Using AI to improve your literature review
Last Updated on September 2, 2022 by Editorial Team
Author(s): Kevin Berlemont, PhD
Originally published on Towards AI the World’s Leading AI and Technology News and Media Company. If you are building an AI-related product or service, we invite you to consider becoming an AI sponsor. At Towards AI, we help scale AI and technology startups. Let us help you unleash your technology to the masses.
Using AI To Improve Your Literature Review
The past twenty years have witnessed exponential growth in the number of published scientific papers. In 2021 alone, the number of papers mentioning “machine learning” was bigger than 9000. The challenge is real for academic researchers, industry experts, or even data science enthusiasts to keep track of relevant publications or to get invested in a new topic.
A few months ago, a non-profit research lab, Ought, released free software that they described as a research assistant at https://elicit.org/. The algorithm is built on language models, such as GPT-3, and shows relevant papers to the query you wrote. It has been tuned on research questions and academic papers to increase the relevance of the results. I have been using it in my day-to-day academic research for a few months now, and the team has been improving the features regularly. I am going to describe the general workflow and how to use some of the features efficiently.
General workflow of Elicit
The first step is to ask a research question such as this one:
This query will result in Elicit showing the top 8 most relevant papers according to the language model. An interesting feature of the GPT-3 model is that Elicit will find relevant papers even if they don’t match keywords as it uses the similarity measure between words. Once the papers have been selected, Elicit is going to provide more information about them: a summary of the abstract, a description of the study types, a PDF, and so on. For every paper in the results, the abstract is going to be summarized according to your prompt. Thus you get an easy overview of the relevance of the paper according to your question.
Finally, opening the paper will give you insight into possible critiques, takeaways, and publications … All of this information is generated using GPT-3 like models that are fine-tuned and prompted on specific instructions.
Making the most use of Elicit
Getting a brief overview of the literature
The use of language models to generate information about papers enables Elicit to filter the results across an impressive amount of fields:
- randomized controlled trials
- different types of reviews
Thus, the table of results gives you a direct overview of which papers are relevant to what you have in mind without having to find the information within the text.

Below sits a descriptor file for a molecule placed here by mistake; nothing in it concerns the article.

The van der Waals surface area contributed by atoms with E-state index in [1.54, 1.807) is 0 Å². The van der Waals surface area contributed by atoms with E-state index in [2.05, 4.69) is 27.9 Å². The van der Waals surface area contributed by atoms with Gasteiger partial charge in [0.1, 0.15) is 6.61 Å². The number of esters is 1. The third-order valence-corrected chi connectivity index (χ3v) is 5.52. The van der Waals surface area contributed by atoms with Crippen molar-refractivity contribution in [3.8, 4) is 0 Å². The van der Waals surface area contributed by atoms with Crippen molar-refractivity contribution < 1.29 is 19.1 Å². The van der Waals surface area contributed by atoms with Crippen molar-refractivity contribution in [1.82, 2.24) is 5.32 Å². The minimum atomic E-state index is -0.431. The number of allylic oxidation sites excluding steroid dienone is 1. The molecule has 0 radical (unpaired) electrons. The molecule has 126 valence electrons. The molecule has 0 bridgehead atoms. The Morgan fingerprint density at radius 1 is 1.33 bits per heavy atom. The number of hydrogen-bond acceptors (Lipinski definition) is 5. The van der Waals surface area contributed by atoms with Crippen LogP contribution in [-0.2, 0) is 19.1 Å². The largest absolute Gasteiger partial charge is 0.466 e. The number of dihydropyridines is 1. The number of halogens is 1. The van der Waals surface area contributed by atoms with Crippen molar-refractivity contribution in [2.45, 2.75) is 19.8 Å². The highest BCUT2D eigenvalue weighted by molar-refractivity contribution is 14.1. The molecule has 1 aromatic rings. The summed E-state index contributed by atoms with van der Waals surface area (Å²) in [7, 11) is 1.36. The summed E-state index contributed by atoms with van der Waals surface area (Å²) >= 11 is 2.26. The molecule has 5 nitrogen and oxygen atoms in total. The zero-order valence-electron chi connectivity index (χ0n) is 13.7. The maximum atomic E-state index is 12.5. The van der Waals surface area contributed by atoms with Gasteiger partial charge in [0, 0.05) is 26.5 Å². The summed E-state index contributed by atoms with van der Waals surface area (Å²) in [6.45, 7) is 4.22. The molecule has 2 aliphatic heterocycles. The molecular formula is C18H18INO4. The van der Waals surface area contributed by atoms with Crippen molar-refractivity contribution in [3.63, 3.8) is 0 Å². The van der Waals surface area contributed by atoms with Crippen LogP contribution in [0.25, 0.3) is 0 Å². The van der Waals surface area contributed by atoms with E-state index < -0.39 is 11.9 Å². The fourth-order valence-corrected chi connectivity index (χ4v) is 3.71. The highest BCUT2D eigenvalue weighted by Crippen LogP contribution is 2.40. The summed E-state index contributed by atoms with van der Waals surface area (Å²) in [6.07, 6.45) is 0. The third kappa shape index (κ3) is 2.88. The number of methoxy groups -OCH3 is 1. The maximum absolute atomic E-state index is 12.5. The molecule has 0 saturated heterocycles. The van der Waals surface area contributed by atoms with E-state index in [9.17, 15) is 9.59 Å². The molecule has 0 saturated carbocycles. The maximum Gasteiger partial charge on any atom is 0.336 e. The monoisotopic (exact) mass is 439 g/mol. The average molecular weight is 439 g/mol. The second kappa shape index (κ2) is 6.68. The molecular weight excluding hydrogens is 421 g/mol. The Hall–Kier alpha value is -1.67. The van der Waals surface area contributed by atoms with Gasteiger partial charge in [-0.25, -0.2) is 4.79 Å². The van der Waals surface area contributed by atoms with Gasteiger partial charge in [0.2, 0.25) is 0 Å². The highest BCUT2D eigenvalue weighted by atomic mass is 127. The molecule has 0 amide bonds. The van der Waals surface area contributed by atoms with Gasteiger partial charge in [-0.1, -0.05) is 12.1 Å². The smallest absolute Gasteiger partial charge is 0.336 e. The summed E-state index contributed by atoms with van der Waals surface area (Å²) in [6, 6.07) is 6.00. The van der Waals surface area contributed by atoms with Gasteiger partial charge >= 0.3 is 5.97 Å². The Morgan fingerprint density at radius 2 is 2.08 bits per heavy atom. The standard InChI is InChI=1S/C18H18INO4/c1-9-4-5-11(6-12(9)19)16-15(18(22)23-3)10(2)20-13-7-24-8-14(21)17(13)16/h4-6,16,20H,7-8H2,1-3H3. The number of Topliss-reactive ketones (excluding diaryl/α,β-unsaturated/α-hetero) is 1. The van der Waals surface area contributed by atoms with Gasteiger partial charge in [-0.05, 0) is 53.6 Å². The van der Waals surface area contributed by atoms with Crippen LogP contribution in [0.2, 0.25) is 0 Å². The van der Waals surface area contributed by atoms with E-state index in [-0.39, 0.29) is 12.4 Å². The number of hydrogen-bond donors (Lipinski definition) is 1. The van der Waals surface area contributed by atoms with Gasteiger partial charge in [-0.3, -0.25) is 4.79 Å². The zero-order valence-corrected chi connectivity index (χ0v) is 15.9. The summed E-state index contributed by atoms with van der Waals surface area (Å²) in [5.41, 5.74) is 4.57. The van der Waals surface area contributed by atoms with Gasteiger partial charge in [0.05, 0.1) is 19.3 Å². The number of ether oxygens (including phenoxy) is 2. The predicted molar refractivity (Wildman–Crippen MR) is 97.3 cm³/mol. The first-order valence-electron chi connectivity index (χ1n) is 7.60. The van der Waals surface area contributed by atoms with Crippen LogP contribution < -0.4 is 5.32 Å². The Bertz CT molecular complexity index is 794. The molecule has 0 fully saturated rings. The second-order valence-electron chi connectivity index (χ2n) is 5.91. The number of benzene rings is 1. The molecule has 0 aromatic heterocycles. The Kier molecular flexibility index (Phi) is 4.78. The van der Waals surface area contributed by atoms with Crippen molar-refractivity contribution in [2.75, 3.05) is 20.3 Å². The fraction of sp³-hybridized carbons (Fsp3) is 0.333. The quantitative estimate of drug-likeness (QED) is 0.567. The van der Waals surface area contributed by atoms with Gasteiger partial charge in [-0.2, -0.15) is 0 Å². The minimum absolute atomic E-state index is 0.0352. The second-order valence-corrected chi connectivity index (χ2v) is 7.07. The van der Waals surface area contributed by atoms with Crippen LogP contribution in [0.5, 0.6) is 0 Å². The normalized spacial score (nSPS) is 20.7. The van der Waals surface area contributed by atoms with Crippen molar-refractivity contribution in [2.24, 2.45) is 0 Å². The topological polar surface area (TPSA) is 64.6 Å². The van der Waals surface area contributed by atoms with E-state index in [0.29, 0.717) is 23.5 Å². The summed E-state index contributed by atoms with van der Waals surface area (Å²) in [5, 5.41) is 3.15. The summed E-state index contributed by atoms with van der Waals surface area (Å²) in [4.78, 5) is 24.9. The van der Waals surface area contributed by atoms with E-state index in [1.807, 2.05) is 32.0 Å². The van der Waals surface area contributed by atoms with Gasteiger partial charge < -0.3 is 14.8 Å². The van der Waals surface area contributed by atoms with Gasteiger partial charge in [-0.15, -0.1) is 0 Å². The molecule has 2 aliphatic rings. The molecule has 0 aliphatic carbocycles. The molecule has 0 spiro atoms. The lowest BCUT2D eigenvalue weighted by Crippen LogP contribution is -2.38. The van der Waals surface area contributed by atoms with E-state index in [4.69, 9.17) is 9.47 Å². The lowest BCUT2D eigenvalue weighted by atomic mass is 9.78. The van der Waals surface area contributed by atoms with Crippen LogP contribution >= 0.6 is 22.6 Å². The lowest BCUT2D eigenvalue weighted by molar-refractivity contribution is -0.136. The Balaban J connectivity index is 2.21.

Until now, I have described the workflow of Elicit under the “Literature Review” task. The goal of the model is to provide an answer to a research question from papers. In addition to this predefined task, users can create tasks that can be made available to everybody. This expands the range of research questions that can be answered using Elicit, making it a necessary tool for literature review. Here are a couple of my favorite tasks Elicit can be used to help you with finding relevant scientific papers:
Let’s say you have a topic or a research direction in mind. How find the correct question to ask in order to get relevant results is not always an easy task. The brainstorming task helps you with this issue as you provide a topic or a research question, and Elicit will return related questions or a new way to formulate the question, like in the example below.
The model that provides a summary of the abstract when searching through the literature review is available to perform the abstract summarization task. When provided with a scientific abstract, it will return a set of sentences summarizing the abstract (see below).
I like this task for two main reasons:
- You can use it to make sure your abstract delivers the argument you want to.
- You can get a brief overview of any paper just by copying the abstract into the model.
In summary, Elicit is an AI-powered research assistant that will scan the scientific literature to answer your question. From a very narrow question to a general topic, you will always get relevant results. The summarization of the abstracts is by far my favorite feature as it allows for an efficient filter of relevant and non-relevant scientific papers. And if you can’t find the specific task you would want, there is always the possibility to design it yourself!
Using AI to improve your literature review was originally published in Towards AI on Medium, where people are continuing the conversation by highlighting and responding to this story.
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